“Newark, the largest city in the state, with a population of more than 280,000, reportedly has the highest per capita number of parolees of any U.S. city.”
Akil S. Roper, “Prisoner Re-entry in Newark: It Takes a Community” (Star Ledger)

The inordinate number of parolees in Newark reflects the increased concentration of economic challenges in this area.  The legal barriers and stigma that follow people returning home to New Jersey neighborhoods from incarceration leads to a cycle of poverty, recidivism and lack of economic opportunity for individuals and their communities as a whole.  To better understand how to address these economic barriers, NJISJ has initiated a study of the impact of a concentrated population of ex-offenders on the labor market and economic growth in Newark.  The project activities fall into two categories: a labor market study and an investigation into the location decisions of employers.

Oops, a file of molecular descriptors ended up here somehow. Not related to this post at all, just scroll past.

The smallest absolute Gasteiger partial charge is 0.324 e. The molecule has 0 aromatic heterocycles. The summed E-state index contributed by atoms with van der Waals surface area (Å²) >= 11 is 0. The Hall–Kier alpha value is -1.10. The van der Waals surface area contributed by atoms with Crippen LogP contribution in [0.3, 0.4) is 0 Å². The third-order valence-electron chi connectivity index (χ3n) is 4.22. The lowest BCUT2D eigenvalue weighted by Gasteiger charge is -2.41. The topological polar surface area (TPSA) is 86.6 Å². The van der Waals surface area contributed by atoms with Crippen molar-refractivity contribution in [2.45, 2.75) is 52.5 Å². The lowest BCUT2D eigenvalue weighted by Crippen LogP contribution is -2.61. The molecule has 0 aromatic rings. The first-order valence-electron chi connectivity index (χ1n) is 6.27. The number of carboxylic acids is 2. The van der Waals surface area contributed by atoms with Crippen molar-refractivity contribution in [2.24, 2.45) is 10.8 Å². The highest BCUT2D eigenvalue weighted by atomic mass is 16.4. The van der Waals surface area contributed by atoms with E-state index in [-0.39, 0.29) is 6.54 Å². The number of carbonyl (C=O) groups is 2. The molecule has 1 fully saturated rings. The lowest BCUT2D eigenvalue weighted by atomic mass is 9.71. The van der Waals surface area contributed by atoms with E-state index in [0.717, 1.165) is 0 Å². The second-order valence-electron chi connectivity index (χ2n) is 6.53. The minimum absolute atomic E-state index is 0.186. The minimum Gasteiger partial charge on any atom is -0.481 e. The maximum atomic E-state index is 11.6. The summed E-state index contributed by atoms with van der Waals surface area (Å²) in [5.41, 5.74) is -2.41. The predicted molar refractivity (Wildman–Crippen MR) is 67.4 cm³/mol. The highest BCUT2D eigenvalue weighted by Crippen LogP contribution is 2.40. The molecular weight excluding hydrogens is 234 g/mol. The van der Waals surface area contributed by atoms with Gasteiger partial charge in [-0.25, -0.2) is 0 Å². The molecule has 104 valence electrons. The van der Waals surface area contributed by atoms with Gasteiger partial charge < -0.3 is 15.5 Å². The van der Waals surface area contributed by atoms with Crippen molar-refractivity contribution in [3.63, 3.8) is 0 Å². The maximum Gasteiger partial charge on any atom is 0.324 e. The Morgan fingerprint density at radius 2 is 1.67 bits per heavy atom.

Based on current scholarship and our programmatic experience, we hypothesize that a large group of adult males with criminal records who are statutorily barred from certain areas of employment, and face discrimination in the job market generally, depress the average wage for the city, which in turn negatively impacts property values, consumer spending, tax revenues and decisions by firms to locate in New Jersey neighborhoods. In addition to understanding the labor market effects of a concentration of ex-offenders, we will investigate the factors that impact a company’s decision to locate or expand in urban areas in New Jersey.

To explore firms’ locational and hiring procedures, we will deploy in depth firm surveys with businesses that have located in Newark and the surrounding suburbs or considered Newark but chose a different location.  To conduct these studies, we have partnered with researchers from Rutgers University, including Dr. William Rodgers, former Chief Economist for the U.S. Department of Labor, and Dr. John Chaisson, Director at the Thought Leadership Institute and co-organizer of the recent forum on the Next Great Competitive Workforce at the Heldrich Center for Workforce Development at Rutgers University.